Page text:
Ever wonder why the Mona Lisa ended up in France instead of Italy? One of the benefits of travel is you wonder about things like this instead of why you missed the first season of Game of Thrones.
In case you missed Part 1 of this letter, here you go.
And oh all right, Season 1 of Thrones here. Honestly the things I do…
Anyway speaking of thrones, Leonardo came to France in 1516 at the invitation of French King François Ist, who had just whupped Milan in a battle and was feeling expansive. The artist brought La Joconde with him, continuing to work on her during his stay at Clos de Lucé in Amboise, where he died three years later. The royal court at the time was in Chateau d’Amboise. The king bought the painting from Leonardo’s assistant (and boyfriend?), who had inherited it.
Situated on a park by the river, the house includes a swell museum with drawings and replicas of the master’s inventions. Reproductions of his contraptions are also placed around the grounds. It’s all very child- and husband-friendly. Read more about Amboise and Clos Lucé at VirtualTourist.com byVon Otter.
I hope Leonardo would have appreciated his garden being enjoyed by our congenial group of Americans on bicycles, though he might have been horrified by the outfits. Understandably.
While we stopped for coffee, I scribbled a quick sketch.
Moving on. Some of the most famous gardens in France and the world are those at Chateau Villandry.
We were shown around by Henri Cavallo himself, current owner and scion of the family who acquired Villandry in the early 20th century and set about restoring the castle, collecting art and creating the gardens.
What a tremendous, not to mention labor-intensive, legacy Monsieur Cavallo and his family carry on. Here’s the story, also a love story, of the Spanish-born doctor Joachim Carvallo and his American heiress wife née Ann Coleman, a scientist herself, and the beautiful place we have to thank them for.
Did you know formal gardens are meant to be viewed from above? Me either but makes sense.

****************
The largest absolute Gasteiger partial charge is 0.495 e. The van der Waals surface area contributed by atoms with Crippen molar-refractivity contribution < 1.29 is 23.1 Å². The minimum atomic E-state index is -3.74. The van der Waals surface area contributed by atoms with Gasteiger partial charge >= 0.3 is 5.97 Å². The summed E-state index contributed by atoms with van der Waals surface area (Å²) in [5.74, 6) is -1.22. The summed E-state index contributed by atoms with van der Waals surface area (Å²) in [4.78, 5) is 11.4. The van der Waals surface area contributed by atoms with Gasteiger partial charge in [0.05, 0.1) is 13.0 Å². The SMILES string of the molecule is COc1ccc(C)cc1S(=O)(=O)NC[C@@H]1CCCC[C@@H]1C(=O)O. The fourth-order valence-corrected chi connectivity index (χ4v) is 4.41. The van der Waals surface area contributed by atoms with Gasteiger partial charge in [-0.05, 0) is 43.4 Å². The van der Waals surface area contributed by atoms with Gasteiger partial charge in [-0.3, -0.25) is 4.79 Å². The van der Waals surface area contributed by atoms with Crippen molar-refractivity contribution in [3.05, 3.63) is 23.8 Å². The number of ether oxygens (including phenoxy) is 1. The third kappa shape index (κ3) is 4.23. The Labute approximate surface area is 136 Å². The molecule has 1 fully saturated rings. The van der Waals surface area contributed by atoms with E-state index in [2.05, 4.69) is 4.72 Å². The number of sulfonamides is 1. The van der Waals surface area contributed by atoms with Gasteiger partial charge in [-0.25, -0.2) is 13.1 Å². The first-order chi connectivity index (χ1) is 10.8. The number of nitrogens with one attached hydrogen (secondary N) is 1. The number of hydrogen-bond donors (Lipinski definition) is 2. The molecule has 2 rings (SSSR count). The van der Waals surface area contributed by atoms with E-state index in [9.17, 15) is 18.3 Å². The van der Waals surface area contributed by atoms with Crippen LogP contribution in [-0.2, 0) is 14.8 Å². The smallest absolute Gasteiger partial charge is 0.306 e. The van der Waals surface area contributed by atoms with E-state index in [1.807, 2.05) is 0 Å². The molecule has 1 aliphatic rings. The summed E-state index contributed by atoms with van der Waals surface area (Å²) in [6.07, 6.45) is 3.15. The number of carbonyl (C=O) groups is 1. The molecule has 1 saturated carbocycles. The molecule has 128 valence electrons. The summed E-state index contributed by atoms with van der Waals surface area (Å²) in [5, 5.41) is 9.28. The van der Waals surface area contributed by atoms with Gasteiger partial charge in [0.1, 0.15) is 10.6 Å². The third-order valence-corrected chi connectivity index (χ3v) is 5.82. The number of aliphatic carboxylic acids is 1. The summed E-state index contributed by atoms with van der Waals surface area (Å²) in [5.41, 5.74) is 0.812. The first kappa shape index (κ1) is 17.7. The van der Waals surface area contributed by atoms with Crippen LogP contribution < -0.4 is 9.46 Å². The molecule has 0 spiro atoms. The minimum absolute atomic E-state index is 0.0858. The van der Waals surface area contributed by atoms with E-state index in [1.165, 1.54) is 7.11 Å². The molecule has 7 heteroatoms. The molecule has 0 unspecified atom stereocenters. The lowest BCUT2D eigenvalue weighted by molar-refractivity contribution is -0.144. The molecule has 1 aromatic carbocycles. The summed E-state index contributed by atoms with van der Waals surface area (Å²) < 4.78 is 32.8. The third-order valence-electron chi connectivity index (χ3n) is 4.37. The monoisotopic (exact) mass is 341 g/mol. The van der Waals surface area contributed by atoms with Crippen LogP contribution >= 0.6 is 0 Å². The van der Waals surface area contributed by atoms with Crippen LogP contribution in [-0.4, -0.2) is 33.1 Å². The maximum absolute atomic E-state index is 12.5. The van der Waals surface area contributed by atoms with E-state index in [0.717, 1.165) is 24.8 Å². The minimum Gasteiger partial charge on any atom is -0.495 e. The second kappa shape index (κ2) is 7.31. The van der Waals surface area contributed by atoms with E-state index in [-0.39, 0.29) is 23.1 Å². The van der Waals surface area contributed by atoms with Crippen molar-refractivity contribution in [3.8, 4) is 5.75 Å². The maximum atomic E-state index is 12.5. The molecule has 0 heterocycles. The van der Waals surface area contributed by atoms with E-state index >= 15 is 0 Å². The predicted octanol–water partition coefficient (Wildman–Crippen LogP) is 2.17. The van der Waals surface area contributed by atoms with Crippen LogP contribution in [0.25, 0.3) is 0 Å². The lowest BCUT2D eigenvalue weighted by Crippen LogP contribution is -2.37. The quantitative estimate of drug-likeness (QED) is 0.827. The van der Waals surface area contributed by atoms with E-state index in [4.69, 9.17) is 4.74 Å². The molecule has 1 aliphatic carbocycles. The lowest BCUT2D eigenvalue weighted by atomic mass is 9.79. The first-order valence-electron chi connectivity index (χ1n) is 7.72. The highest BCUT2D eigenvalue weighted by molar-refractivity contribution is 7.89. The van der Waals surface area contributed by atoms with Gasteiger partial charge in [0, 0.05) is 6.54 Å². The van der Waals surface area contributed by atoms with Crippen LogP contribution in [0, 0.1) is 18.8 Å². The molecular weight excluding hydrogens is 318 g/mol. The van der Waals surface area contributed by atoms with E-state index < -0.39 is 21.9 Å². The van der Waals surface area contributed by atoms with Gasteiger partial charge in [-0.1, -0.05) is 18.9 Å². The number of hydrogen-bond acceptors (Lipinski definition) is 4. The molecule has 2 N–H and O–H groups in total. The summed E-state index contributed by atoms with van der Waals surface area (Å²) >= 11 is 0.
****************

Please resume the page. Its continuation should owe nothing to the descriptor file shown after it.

Owing to the cold spring the gardens were a few weeks behind. I borrowed a few flowery photos from their beautiful website, where I also learned that this week, on July 5 and 6, is the Night of a Thousand Fires – Nuit de Mille Feux–when the gardens are lit by thousands of candles, which must be magnifico, as His Grace (my husband for new readers, and obviously a fluent French speaker) would say.
I also liked the cantaloupe colored dining room.
Cantaloupe is what I kept wanting to call the Pagode de Chanteloup, and judging from some of your comments, you do too. For some reason we just don’t want to put that h in there. Maybe a way to remember it is Hoot, because in the most magnifico of garden folly traditions, this is a beautiful hoot. I can think of worse things to be called.
Fellow traveler and Principessa Carolyne Roehm was charmed by it and took 437 photos, as did her beau Simon.
They have matching jackets.
It is true that she looks perfect at all times.
They were very brave and climbed to the top. I have gotten funny about heights. I think because I am turning into my mother.
Children love coming here to play with the antique wooden games outdoors on the lawn.
The gift shop, housed in this wisteria be-draped little building, is an eccentric mix of books, crafts and antiques. Principessa and I are sometimes more interested in the gift shop than in the museum or castle or whatever. Shocking I know.
We spent one night at the Domaine de la Tortinere, which was so lovely.
Then on to the Chateau du Rivau, also an inn. Also a good gift shop. Before the gift shop, in the 15th and 16th centuries, Rivau was renown for raising and training war horses.
In fact Joan of Arc came here to fetch horses and to prepare for the siege of Orleans in 1429.
We prepared for the siege of another dinner, here under the glassy eyes of game trophies.
A beautiful setting…
The gardens are spectacular here, but again we were a little early–a shame because these are the premier rose gardens in France with some 300+ species and test gardens for David Austin roses among others.
But you couldn’t say the place didn’t have legs.
…among other kooky sculptures and exhibits in the current owners’ “Fairytale Gardens.”
What we missed in roses we made up for in feathers. The peacocks put on quite a show.
Photos by Frances except where noted in the captions.